Here's a house portrait I recently completed for a client. Hope she likes it!
Tools used: Photoshop, watercolors, watercolor pencils, graphite pencil on watercolor paper
My Uncle Rog asked me to do a picture of his house -- two years ago! I had never done something like this and kept putting it off. I recently completed it and delivered it to him while visiting in Michigan. Below is one of the original reference photos. I scanned photos into Photoshop, did some editing and converted the photo to a sketchy outlines, then printed it on watercolor paper. I used watercolor, watercolor pencil, gouache, pen and acrylic paint to complete the project. He and Aunt Bert LOVED it! This was music to my ears -- Hallelujah!!
I created this illustration for a contest held at the Catherine Dickson Hoffman Branch of the Warren County Library. I chose to illustrate the Mother Goose Rhyme; " Daffy-down-dilly has come to town in a yellow petticoat and a green gown." Below are the steps of my process: 1. initial sketch scanned into Photoshop 2. tweaked and colored in Illustrator 3. Then adjustments in Photoshop again.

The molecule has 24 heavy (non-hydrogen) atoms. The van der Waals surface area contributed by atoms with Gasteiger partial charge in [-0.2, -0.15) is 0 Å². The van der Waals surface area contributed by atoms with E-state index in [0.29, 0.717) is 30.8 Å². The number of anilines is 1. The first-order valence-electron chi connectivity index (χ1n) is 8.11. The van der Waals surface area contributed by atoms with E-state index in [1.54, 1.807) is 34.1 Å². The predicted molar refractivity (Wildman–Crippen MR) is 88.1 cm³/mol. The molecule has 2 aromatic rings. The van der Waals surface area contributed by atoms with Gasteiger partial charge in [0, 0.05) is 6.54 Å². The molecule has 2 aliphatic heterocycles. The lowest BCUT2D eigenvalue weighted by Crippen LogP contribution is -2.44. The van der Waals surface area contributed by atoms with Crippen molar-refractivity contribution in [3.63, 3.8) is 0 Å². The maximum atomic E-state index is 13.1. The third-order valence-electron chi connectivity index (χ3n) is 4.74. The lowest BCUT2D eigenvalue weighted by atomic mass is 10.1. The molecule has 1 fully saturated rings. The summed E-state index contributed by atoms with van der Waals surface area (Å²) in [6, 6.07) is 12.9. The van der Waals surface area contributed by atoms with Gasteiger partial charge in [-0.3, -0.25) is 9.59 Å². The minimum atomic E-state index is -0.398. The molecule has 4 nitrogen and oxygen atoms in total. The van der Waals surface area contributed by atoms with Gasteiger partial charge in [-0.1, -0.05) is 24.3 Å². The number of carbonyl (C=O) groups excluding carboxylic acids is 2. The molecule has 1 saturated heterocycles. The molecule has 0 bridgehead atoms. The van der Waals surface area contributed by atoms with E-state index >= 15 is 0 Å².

In a recent Book Illustration Class I'm taking a discussion came up about using images found online and copyright laws. The conclusion was the best bet is to use your own material / photographs if possible. Thus, I had the idea to try to work directly from one of my photographs. In an attempt to save time at re-drawing the images, I found this tutorial online to convert my photos to line art in Photoshop. Then I printed them on watercolor paper and painted in color with watercolor washes and watercolor pencils. It was a FUN exercise with pretty cool results at a fraction of the time!
I tweaked the tutorial instructions slightly:
1. I made sure the image size was 300 dpi and the dimensions I wanted.
2. Edit out any background items you don't want in your watercolor 'drawing'.
2. Under Filter > Smart Blur, I made the settings: Radius- 15, Threshold- 30, Quality- High, and Mode- Edge Only
3. I then selected: Image>Adjustments>Invert
If you try this, please let me know how it turned out for you!
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A visual diary